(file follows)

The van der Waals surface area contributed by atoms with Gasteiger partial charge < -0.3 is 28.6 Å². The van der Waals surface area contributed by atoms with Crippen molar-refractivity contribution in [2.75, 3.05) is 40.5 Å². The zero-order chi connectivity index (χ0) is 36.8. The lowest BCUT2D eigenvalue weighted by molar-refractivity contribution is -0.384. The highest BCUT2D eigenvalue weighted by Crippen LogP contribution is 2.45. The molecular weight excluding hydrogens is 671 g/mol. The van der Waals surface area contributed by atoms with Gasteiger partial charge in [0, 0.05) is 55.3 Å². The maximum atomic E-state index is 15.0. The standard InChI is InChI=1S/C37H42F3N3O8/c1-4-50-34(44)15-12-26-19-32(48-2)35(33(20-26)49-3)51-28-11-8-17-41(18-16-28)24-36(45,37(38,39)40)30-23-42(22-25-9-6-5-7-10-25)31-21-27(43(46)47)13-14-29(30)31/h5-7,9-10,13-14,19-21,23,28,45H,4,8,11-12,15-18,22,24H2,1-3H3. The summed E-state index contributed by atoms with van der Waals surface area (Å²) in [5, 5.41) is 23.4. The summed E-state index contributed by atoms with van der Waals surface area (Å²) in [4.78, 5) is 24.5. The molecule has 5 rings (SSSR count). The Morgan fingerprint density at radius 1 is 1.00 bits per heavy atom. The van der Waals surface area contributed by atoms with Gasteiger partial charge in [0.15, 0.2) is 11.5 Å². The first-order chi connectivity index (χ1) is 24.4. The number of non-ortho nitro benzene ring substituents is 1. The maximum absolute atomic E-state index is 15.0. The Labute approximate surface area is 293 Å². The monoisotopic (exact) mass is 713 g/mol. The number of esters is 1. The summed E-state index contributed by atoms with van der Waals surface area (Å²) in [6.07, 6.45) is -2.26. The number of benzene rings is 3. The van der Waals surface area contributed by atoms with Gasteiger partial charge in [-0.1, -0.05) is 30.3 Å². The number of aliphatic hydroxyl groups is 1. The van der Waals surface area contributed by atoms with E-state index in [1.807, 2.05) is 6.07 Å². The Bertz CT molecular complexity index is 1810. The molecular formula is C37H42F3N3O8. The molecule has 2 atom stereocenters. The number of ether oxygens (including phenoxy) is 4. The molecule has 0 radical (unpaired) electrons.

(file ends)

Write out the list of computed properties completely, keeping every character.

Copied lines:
The van der Waals surface area contributed by atoms with Gasteiger partial charge < -0.3 is 28.6 Å². The van der Waals surface area contributed by atoms with Crippen molar-refractivity contribution in [2.75, 3.05) is 40.5 Å². The zero-order chi connectivity index (χ0) is 36.8. The lowest BCUT2D eigenvalue weighted by molar-refractivity contribution is -0.384. The highest BCUT2D eigenvalue weighted by Crippen LogP contribution is 2.45. The molecular weight excluding hydrogens is 671 g/mol. The van der Waals surface area contributed by atoms with Gasteiger partial charge in [0, 0.05) is 55.3 Å². The maximum atomic E-state index is 15.0. The standard InChI is InChI=1S/C37H42F3N3O8/c1-4-50-34(44)15-12-26-19-32(48-2)35(33(20-26)49-3)51-28-11-8-17-41(18-16-28)24-36(45,37(38,39)40)30-23-42(22-25-9-6-5-7-10-25)31-21-27(43(46)47)13-14-29(30)31/h5-7,9-10,13-14,19-21,23,28,45H,4,8,11-12,15-18,22,24H2,1-3H3. The summed E-state index contributed by atoms with van der Waals surface area (Å²) in [5, 5.41) is 23.4. The summed E-state index contributed by atoms with van der Waals surface area (Å²) in [4.78, 5) is 24.5. The molecule has 5 rings (SSSR count). The Morgan fingerprint density at radius 1 is 1.00 bits per heavy atom. The van der Waals surface area contributed by atoms with Gasteiger partial charge in [0.15, 0.2) is 11.5 Å². The first-order chi connectivity index (χ1) is 24.4. The number of non-ortho nitro benzene ring substituents is 1. The maximum absolute atomic E-state index is 15.0. The Labute approximate surface area is 293 Å². The monoisotopic (exact) mass is 713 g/mol. The number of esters is 1. The summed E-state index contributed by atoms with van der Waals surface area (Å²) in [6.07, 6.45) is -2.26. The number of benzene rings is 3. The van der Waals surface area contributed by atoms with Gasteiger partial charge in [-0.1, -0.05) is 30.3 Å². The number of aliphatic hydroxyl groups is 1. The van der Waals surface area contributed by atoms with E-state index in [1.807, 2.05) is 6.07 Å². The Bertz CT molecular complexity index is 1810. The molecular formula is C37H42F3N3O8. The molecule has 2 atom stereocenters. The number of ether oxygens (including phenoxy) is 4. The molecule has 0 radical (unpaired) electrons.